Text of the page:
Whitten: This is not just me, it affects every painter, everybody who ever picked up a brush and started mixing paint. What would Hans Hoffman say? He'd point out the window and say, see that stuff out there, that is nature's light. He's talking about sunlight. Then he'd point to a lamp, you see that stuff there, that's man's light. Hans would then say, the only fucking light you've got is in that color. He's talking about a tube of paint. Every painter, whether they're abstract or figurative, has to discover that the only light they've got is in color. I don't care about all the other stuff that people attach to it—the politics, the social issues—O.K. In terms of contemporary thought and the world we live in, I won't say that's not important. But ultimately, it's what's in that tube of paint that matters. At seventy-seven, I've been on this for more than fifty years and it's still an ongoing process, it's still forming. We don't just arrive at an end and say, O.K., I know it all. Painting is a continuous process.

Earnest: But what are specific moments that your thoughts on color have shifted?

Whitten: Let's go to one specifically, the "Greek Alphabet" series which starts in 1976 and lasts through 1979, entering the 1980s. I removed all spectrum color from the studio: all reds, blues, yellows. I took them out! I reduced them down to black, white, and a range of greys.

Earnest: Achromatic greys?

Whitten: Yeah. There is one hanging now in the Metropolitan Museum of Art, Delta Group II (1975). Why did I do that? I had survived the 1960s. As much as I could tell, I was intact. I was functioning. I realized that spectrum color, all those high-valued reds, blues, greens, carry a lot of psychological stuff that I didn't want to fuck with no mo'. I wanted to cut it down to the bone.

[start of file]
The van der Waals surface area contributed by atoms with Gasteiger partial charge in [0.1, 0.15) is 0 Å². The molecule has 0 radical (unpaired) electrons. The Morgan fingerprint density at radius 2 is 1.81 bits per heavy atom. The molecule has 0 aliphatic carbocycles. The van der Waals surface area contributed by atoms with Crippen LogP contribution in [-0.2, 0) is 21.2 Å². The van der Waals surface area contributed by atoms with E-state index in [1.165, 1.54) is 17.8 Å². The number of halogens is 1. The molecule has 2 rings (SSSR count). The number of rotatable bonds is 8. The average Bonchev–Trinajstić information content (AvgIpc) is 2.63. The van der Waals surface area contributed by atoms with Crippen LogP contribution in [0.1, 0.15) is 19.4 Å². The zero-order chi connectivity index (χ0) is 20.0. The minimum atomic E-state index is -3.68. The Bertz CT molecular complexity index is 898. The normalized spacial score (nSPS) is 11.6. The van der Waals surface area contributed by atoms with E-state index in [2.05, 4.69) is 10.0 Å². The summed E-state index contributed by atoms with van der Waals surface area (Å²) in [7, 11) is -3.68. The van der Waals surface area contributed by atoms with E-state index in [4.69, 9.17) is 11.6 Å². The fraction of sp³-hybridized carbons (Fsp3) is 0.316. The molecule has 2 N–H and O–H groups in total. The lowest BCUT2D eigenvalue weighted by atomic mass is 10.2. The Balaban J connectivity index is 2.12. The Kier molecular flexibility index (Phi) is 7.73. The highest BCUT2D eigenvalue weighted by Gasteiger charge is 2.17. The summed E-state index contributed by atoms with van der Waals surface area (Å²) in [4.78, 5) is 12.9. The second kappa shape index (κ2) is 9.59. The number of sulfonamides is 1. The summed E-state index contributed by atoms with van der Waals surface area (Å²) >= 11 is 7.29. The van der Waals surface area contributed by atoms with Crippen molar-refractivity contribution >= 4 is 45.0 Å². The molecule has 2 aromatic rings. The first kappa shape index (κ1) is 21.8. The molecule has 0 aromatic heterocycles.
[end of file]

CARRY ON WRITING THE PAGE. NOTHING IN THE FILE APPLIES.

When Henry Geldzahler curated my ten-year survey at the Studio Museum in 1983, he asked me the same question. I said, Henry, you have to understand that getting rid of all the chroma and taking it to black and white is not just a formal exercise. I'm very much aware of the meaning of black and white in American society, which informs who I am as an African-American. The formal reasons for black and white are one thing but there are also the reasons coming out of the political situation, and I wanted to see if I could combine them.

What I discovered is that philosophically I don't like either/or situations. I prefer neither/nor—that is what the black and white paintings taught me. I found that there was a third entity out there: not black, not white, but existing over there in those greys. Messing around with values like that I discovered I could create another form of optical color out of the greys. Looking at those paintings you're going to see red, blues, yellows shooting out at you. Just go look at them! There is another spectrum that isn't coming from that regular spectrum we know, it's coming from someplace else, an inner light.
Jack Whitten (b. 1939, Bessemer, AL d. 2017 Woodside, Queens) earned a BFA from The Cooper Union in 1964. His work was exhibited at the Whitney Museum of American Art, New York in the 1969 and 1972 Whitney Annuals, and in a landmark 1974 solo exhibition. The Museum of Contemporary Art, San Diego presented Whitten’s first retrospective Jack Whitten: Five Decades of Painting in September 2014. Odyssey: Jack Whitten Sculpture, 1963-2016 opened in spring 2018 at the Baltimore Museum of Art and will be on view at the Metropolitan Museum of Art in fall 2018. Whitten’s work has also been featured at the Brooklyn Museum, NY (2014); 55th Venice Biennale, Italy (2013); Museum Dhondt-Dhaenens, Deurle, Belgium (2014); Aldrich Contemporary Art Museum, Ridgefield, CT (2014); Rose Museum, Brandeis University, Waltham, MA (2013); Savannah College of Art and Design, Savannah, GA (2012); Atlanta Contemporary Art Center, GA (2008); MoMA PS1, New York (2007); and Studio Museum in Harlem, NY (2006); among others. He lived in Woodside, Queens.
Identity Milford Graves Mixing